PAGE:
19. The stackable crate of claim 18 wherein the end-side support walls and the side-leg support walls are all adjacent the upstanding sidewalls and downwardly extending sidewalls.

20. The stackable crate of claim 18 wherein said trays and said support structures are corrugated cardboard.

21. The stackable crate of claim 20 wherein the corrugated cardboard is substantially water resistant.
Description: TECHNICAL FIELD

The present invention relates to containers used in the transport and storage of horticultural items, and more particularly to a stackable crate for transporting potted plants that is strong, light-in-weight and capable of easy set up, break downand recycling.

BACKGROUND OF INVENTION

The distribution of bedding plants, small woody plants, potted plants, and other nursery stock begins at the grower. Growers of such horticultural items, as any supplier of goods, need to cost effectively get their goods to market withoutsacrificing product quality.

Horticultural and agricultural items such as trees, shrubs, bushes, vines etc. are transported in a potted condition. Although it is not unheard of to transport plants in ten gallon or greater capacity planters, one to seven gallon planters aremost commonly encountered. Such potted plants were commonly "floor loaded" inside cargo trucks (i.e., hand loaded to form a staggeredly stacked arrangement whereby the foliage of each plant is pushed aside or otherwise manipulated so as to accommodate asuccessive layer of potted plants positioned thereover). In addition to being labor intensive, this method caused a great deal of plant damage. Presently, large metal racks are now widely used for transporting potted plants. The potted plants areloaded into the bulky, heavy metal racks which are then placed into trucks and transported to garden supply stores or other retail outlets. Upon arrival at the retail outlet, the plants are typically unloaded and displayed in the cumbersome transportracks, or loaded into a more consumer appealing point of display rack.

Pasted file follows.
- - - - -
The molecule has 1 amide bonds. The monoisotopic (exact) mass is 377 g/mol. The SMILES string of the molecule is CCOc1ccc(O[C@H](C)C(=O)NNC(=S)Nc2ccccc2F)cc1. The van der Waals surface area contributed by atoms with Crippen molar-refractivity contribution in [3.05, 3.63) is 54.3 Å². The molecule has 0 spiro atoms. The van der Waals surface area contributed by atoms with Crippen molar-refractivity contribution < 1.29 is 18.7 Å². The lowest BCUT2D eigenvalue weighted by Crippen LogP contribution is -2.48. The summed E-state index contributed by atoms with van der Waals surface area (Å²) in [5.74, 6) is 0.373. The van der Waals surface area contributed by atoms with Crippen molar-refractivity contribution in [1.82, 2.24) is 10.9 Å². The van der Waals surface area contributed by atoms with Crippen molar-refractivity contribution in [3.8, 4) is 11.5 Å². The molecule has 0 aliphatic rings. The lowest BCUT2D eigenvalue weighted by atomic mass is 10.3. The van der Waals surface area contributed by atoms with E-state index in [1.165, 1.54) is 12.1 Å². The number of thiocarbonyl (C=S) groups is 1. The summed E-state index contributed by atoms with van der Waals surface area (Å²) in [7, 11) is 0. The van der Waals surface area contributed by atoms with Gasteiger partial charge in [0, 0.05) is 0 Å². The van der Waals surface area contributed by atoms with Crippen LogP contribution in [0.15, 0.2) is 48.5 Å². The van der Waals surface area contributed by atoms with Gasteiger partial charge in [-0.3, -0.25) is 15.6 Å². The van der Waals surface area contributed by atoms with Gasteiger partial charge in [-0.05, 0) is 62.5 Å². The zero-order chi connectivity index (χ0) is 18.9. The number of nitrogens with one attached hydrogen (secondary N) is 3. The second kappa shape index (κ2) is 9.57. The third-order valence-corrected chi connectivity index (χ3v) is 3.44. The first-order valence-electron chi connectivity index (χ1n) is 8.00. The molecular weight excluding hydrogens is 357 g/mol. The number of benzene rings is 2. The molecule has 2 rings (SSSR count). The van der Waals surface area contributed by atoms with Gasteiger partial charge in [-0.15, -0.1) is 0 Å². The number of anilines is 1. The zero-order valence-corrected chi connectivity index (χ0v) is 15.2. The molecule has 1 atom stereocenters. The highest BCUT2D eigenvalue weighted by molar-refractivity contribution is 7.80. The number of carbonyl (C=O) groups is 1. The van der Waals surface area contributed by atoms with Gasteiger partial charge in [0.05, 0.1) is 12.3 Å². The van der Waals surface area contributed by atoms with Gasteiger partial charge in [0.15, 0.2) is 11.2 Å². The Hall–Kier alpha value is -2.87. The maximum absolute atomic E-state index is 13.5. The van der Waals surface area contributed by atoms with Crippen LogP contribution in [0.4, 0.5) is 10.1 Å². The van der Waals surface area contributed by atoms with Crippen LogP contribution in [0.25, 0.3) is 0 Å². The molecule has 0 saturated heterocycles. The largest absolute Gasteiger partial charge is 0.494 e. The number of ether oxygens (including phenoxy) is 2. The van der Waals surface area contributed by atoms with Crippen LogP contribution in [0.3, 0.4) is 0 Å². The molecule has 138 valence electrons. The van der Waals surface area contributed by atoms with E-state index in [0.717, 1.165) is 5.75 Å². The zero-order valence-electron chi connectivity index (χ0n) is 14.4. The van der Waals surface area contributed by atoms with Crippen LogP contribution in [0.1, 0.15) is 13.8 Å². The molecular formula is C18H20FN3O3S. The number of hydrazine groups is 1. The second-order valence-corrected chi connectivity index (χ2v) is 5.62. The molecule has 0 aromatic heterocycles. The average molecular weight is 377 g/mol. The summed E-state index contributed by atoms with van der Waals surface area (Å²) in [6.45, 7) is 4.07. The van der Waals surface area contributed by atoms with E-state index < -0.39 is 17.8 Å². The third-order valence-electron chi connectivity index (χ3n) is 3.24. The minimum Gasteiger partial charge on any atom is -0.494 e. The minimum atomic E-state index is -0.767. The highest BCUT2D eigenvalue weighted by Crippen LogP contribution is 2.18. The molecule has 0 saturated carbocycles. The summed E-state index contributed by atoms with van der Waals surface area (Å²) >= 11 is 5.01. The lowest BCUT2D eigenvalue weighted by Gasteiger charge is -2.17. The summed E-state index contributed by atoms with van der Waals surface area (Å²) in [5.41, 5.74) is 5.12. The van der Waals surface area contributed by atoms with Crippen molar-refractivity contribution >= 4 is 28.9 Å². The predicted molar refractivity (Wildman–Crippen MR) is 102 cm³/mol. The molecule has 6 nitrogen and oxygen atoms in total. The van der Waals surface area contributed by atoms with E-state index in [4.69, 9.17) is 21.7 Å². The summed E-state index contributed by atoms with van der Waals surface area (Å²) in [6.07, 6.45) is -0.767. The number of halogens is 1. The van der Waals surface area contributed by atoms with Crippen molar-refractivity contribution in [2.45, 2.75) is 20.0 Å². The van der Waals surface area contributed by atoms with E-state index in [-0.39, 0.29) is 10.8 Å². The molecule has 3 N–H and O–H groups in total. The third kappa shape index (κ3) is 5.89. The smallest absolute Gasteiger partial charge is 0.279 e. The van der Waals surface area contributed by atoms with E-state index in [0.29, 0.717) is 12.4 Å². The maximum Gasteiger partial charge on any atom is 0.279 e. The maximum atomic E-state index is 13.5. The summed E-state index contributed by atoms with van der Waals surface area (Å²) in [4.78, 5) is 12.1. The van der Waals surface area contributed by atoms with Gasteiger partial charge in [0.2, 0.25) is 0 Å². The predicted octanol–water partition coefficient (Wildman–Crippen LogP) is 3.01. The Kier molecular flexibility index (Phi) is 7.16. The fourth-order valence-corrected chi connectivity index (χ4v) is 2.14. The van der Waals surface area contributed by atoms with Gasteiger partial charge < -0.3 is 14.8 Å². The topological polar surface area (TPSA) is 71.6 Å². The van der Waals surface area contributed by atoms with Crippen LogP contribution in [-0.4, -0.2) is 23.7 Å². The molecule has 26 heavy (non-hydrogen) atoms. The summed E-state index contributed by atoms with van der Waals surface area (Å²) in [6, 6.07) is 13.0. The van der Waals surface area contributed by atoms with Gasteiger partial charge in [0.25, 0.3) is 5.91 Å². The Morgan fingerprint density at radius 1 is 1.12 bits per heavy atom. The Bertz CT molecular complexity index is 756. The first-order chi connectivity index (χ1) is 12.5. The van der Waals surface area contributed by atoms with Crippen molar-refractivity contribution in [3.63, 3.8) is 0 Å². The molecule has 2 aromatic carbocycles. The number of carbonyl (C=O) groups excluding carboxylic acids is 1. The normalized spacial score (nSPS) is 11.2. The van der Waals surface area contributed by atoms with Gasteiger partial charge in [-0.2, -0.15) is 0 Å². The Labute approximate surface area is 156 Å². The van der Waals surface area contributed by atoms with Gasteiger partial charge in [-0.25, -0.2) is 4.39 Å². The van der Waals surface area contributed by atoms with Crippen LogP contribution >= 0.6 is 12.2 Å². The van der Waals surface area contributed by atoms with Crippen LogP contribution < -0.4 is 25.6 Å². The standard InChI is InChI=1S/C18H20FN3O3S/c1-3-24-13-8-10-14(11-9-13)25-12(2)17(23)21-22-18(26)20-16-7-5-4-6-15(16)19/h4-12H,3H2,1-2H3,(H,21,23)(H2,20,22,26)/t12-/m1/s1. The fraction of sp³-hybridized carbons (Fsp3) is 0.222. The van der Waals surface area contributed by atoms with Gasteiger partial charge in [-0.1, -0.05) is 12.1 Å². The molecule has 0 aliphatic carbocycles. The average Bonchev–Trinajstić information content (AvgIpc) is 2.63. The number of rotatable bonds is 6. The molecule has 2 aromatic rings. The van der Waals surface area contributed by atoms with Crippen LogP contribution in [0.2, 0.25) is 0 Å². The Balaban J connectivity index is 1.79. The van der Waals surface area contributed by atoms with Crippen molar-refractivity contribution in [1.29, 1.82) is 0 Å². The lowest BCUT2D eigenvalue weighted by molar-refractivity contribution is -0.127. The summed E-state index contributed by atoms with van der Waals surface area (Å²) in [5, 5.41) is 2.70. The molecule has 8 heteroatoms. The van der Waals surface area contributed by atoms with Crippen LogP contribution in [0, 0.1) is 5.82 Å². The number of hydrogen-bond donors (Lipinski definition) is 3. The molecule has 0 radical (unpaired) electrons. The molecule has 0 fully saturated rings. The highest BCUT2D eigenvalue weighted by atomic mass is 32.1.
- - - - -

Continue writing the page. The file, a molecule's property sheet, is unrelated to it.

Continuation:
Various types and configurations of paperboard or corrugated paperboard shipping containers have been developed in attempts to reduce the reliance on expensive and inconvenient metal shipping racks. Unfortunately, known paperboard containershave several shortcomings. For instance, a majority of such containers are designed for holding nursery flats, and as such are ill suited for transporting the larger, taller, bulkier and substantially heavier potted plants. Furthermore, known transportcontainers are little more than fully enclosed cardboard boxes, generally providing a poor environment (i.e., dark, cramped, no or low air circulation etc.) for the storage of a product which is especially sensitive to its environment, and whosesaleability is greatly a function of appearance and health. Another disadvantage associated with paperboard shipping containers is that they are usually relatively difficult, thus expensive, to assemble, often times requiring glue, tape, staples etc. tomaintain the origami-like folds frequently present in such box constructions.

As a testament to their overall shortcomings, it is still common to transport potted plants using the cumbersome and heavy metal racks in lieu of or in addition to paperboard shipping containers, in part because the paperboard containers areusually not strong enough to allow the stacking of containers one on top of another. In addition to handling issues, the reality is that the metal racks comprise a substantial portion of the total shipped weight sent by a grower, and thereforeunavoidably represent a significant cost of the shipped product. Furthermore, the metal racks must be returned empty (i.e., "dead headed") to the growers before they can be used again, which results in substantial return shipping costs, costs which areagain ultimately reflected in the price of the product in the market place.

SUMMARY OF THE INVENTION